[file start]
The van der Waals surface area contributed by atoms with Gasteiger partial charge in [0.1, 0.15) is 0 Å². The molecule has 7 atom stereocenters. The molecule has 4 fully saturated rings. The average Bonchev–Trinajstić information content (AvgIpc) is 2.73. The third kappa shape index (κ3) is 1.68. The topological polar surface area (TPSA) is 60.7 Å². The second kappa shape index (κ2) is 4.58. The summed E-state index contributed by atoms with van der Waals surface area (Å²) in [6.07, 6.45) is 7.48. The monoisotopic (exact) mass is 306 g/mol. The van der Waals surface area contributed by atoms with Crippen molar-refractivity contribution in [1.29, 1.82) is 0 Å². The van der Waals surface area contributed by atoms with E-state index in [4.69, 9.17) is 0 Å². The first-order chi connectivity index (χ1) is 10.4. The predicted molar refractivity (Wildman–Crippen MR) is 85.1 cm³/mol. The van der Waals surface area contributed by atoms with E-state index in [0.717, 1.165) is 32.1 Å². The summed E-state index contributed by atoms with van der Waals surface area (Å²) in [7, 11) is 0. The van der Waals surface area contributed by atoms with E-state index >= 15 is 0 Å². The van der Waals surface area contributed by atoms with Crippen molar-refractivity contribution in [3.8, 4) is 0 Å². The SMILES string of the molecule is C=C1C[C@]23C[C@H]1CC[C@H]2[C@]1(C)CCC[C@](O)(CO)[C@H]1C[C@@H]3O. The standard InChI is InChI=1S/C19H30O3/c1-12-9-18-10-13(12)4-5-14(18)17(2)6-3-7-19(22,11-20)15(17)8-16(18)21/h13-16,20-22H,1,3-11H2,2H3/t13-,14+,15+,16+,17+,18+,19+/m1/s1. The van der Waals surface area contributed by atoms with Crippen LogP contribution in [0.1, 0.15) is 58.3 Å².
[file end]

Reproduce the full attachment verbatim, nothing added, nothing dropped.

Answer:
The van der Waals surface area contributed by atoms with Gasteiger partial charge in [0.1, 0.15) is 0 Å². The molecule has 7 atom stereocenters. The molecule has 4 fully saturated rings. The average Bonchev–Trinajstić information content (AvgIpc) is 2.73. The third kappa shape index (κ3) is 1.68. The topological polar surface area (TPSA) is 60.7 Å². The second kappa shape index (κ2) is 4.58. The summed E-state index contributed by atoms with van der Waals surface area (Å²) in [6.07, 6.45) is 7.48. The monoisotopic (exact) mass is 306 g/mol. The van der Waals surface area contributed by atoms with Crippen molar-refractivity contribution in [1.29, 1.82) is 0 Å². The van der Waals surface area contributed by atoms with E-state index in [4.69, 9.17) is 0 Å². The first-order chi connectivity index (χ1) is 10.4. The predicted molar refractivity (Wildman–Crippen MR) is 85.1 cm³/mol. The van der Waals surface area contributed by atoms with E-state index in [0.717, 1.165) is 32.1 Å². The summed E-state index contributed by atoms with van der Waals surface area (Å²) in [7, 11) is 0. The van der Waals surface area contributed by atoms with E-state index >= 15 is 0 Å². The van der Waals surface area contributed by atoms with Crippen molar-refractivity contribution in [3.8, 4) is 0 Å². The SMILES string of the molecule is C=C1C[C@]23C[C@H]1CC[C@H]2[C@]1(C)CCC[C@](O)(CO)[C@H]1C[C@@H]3O. The standard InChI is InChI=1S/C19H30O3/c1-12-9-18-10-13(12)4-5-14(18)17(2)6-3-7-19(22,11-20)15(17)8-16(18)21/h13-16,20-22H,1,3-11H2,2H3/t13-,14+,15+,16+,17+,18+,19+/m1/s1. The van der Waals surface area contributed by atoms with Crippen LogP contribution in [0.1, 0.15) is 58.3 Å².